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Telephone Main 7000   ROCHESTER SUNDAY AMERICAN-A Paper for People Who Think-SUNDAY, MARCH 28, 1937   Telephone Main 7000   M-3

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COUNTY CLERK FACES SUIT ON APPOINTMENT
Court Attendant's Lawyer Protests Naming of Bush Deputy to Better Position

Recent promotion of a deputy in his office to a Supreme Court clerk, brought plans for a court action against County Clerk Roy F. Bush yesterday.
Clarence F. Grabb, attorney for a group of court attendants, announced he would begin a mandamus action this week to upset John R. Reardon, No.109 Campbell Park, as the new court clerk.
Reardon was deputy county clerk in charge of automobile licenses until he was  advanced to succeed William J. Clark, deceased, as Supreme Court clerk.
CONTRARY TO LAW
The action is to be against Bush and the State Civil Service Commission, which ratified the appointment. Grabb said:
"Bush's whole procedure in ignoring the court attendants qualified for this job was contrary to law and Civil Service practise."
Grabb also filed a protest with the Board of Supervisors protesting the appointment of Reardon and asking that the board pass a resolution that it be informed of any change in clasification of positions in the country's service.
Grabb said he had in his possession a letter from the State Civil Service Commission detailing request of County Clerk Roy F. Bush to certify the appointment of Reardon to the position and changing the status of examinations from open competitive to promotional examinations.
NAMED BY SHERIFF
The letter, Grabb said, was sent to W. Paul Partridge, Supreme Court attendant, and to other attendants, who have protested the appointment of Reardon, formerly in charge of the county motor vehicle bureau.
Court attendants are named by the sheriff with approval of resi-[[text missing]] judges and come under the [[text missing]] jurisdictions. Hitherto [[text missing]]e been appointed after [[text missing]]ve examination, Grabb [[text missing]]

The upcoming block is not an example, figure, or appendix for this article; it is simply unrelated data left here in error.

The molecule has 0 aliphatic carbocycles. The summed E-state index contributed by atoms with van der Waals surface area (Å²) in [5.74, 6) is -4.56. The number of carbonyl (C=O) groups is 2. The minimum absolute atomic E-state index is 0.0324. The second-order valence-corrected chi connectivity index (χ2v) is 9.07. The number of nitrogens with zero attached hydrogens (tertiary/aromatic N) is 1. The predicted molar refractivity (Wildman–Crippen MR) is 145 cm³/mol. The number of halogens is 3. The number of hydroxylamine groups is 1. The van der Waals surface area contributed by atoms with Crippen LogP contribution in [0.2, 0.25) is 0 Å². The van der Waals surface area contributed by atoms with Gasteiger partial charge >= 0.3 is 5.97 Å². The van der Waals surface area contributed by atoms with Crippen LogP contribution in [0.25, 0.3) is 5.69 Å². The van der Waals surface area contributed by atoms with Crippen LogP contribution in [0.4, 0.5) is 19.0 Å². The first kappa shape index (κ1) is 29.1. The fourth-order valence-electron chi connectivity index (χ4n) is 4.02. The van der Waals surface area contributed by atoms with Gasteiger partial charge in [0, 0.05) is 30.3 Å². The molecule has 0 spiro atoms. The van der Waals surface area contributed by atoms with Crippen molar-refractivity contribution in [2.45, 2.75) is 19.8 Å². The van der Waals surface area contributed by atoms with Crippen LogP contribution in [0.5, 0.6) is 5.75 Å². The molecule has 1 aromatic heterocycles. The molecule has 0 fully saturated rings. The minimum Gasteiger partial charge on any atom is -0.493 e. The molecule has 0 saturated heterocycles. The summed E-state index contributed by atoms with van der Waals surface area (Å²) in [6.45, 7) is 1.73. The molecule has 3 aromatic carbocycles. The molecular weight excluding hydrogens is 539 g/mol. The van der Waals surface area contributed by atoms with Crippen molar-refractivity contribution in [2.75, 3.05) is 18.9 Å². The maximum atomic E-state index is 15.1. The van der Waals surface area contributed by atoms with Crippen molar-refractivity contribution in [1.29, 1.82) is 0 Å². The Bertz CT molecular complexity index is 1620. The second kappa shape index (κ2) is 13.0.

[[Ray?]]mond slater, senior examiner for the State Civil Service Commission, was in Rochester yesterday to interview persons who have passed examinations. 
BUSH WELCOMES SUIT
County Court Bush said he
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[[second section]]
Join 'Be Kind To Animals' Contest
Write a Letter, Win Pup, Membership in Pet Club
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Journal-American Will Give Away Black Scotties and Other Prizes for Best Essays Received
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BOYS! GIRLS! How would you like to have a jet black Scottie pup-a real pal-given to you absolutely free? Sure you would!
And here's your chance to win one of two Scotties or any one of thirty-five other prizes that will be given to girls and boys entering the Journal-American "Be Kind To Animals" Contest.
All you have to do to compete for one of these prizes is write a 100 to 200 word letter on the subject, "Why Everyone Should Be Kind To Animals." This should be easy, because every one of you is probably eager to do all you can for dumb animals.
And even if you don't win a prize, look what you can get just for writing your letter:
You become a charter member of the Rochester Journal-American Pet Club, and you receive the official membership badge, card and pledge.
You are entitled to attend a special "Be Kind To Animals Week" show scheduled for Saturday, April 10, at Loew's Rochester Theater. Featured at this show will be the outdoor Pete Smith drama "Wanted-A Master," featuring a mongrel pup that is seeking a home.
The Journal-American Pet Club will be a permanent organization. It will be devoted to the interests of youngsters and adults who own, or would like to own, a pet of any kind. Plans for the club are discussed elsewhere in this page by Blanche Stuart Scott, who will direct the program of activities.
William J. Boyink, superintendent of the Rochester Humane Society, made the following comment when informed of plans to organize a Rochester Journal-American Pet Club:
"The Journal-American is doing a fine thing in sponsoring a Pet Club. Both children and adults will benefit enormously from the advice and activities offered by such an organization. I am sure that the Journal-American Pet Club will meet with hearty approval, especially with Be Kind To Animals Week only a few days off."
Later, will come announcement of a Pet Show, in which members of the club will show their pets of all kinds for prizes. The show will be held during the summer and direction of the Pet Club have plans for making it the largest and most entertaining event of its kind ever held in Rochester.
In the meantime, write your 100 to 200 word letter telling "Why Everyone Should Be Kind To Animals."
Following is a complete list of prizes offered for the best letters: